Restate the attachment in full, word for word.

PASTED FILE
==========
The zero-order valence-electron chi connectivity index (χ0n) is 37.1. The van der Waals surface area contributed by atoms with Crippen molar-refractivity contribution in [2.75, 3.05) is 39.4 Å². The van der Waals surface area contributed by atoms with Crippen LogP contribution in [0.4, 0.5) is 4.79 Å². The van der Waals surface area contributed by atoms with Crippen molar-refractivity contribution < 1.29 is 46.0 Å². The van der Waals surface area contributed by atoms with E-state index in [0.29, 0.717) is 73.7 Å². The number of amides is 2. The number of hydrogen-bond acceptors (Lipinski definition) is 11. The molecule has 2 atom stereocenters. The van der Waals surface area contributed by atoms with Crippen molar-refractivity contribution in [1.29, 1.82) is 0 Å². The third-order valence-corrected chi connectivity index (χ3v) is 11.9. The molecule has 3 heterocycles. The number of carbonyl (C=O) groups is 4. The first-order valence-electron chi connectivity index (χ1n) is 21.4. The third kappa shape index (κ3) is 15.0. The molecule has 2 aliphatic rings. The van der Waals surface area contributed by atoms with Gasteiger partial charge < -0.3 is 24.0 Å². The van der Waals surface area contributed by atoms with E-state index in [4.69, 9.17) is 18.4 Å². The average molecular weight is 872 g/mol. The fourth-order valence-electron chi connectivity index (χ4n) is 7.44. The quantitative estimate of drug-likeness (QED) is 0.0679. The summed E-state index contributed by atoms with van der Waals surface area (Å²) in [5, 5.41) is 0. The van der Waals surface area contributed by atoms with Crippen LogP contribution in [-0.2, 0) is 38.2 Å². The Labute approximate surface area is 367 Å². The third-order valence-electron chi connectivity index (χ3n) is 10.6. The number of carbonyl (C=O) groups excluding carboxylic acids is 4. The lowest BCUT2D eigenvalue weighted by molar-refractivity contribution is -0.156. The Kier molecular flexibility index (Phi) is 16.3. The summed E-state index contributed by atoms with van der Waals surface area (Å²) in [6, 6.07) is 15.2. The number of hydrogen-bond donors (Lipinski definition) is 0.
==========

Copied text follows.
The zero-order valence-electron chi connectivity index (χ0n) is 37.1. The van der Waals surface area contributed by atoms with Crippen molar-refractivity contribution in [2.75, 3.05) is 39.4 Å². The van der Waals surface area contributed by atoms with Crippen LogP contribution in [0.4, 0.5) is 4.79 Å². The van der Waals surface area contributed by atoms with Crippen molar-refractivity contribution < 1.29 is 46.0 Å². The van der Waals surface area contributed by atoms with E-state index in [0.29, 0.717) is 73.7 Å². The number of amides is 2. The number of hydrogen-bond acceptors (Lipinski definition) is 11. The molecule has 2 atom stereocenters. The van der Waals surface area contributed by atoms with Crippen molar-refractivity contribution in [1.29, 1.82) is 0 Å². The third-order valence-corrected chi connectivity index (χ3v) is 11.9. The molecule has 3 heterocycles. The number of carbonyl (C=O) groups is 4. The first-order valence-electron chi connectivity index (χ1n) is 21.4. The third kappa shape index (κ3) is 15.0. The molecule has 2 aliphatic rings. The van der Waals surface area contributed by atoms with Gasteiger partial charge < -0.3 is 24.0 Å². The van der Waals surface area contributed by atoms with E-state index in [4.69, 9.17) is 18.4 Å². The average molecular weight is 872 g/mol. The fourth-order valence-electron chi connectivity index (χ4n) is 7.44. The quantitative estimate of drug-likeness (QED) is 0.0679. The summed E-state index contributed by atoms with van der Waals surface area (Å²) in [5, 5.41) is 0. The van der Waals surface area contributed by atoms with Crippen LogP contribution in [-0.2, 0) is 38.2 Å². The Labute approximate surface area is 367 Å². The third-order valence-electron chi connectivity index (χ3n) is 10.6. The number of carbonyl (C=O) groups excluding carboxylic acids is 4. The lowest BCUT2D eigenvalue weighted by molar-refractivity contribution is -0.156. The Kier molecular flexibility index (Phi) is 16.3. The summed E-state index contributed by atoms with van der Waals surface area (Å²) in [6, 6.07) is 15.2. The number of hydrogen-bond donors (Lipinski definition) is 0.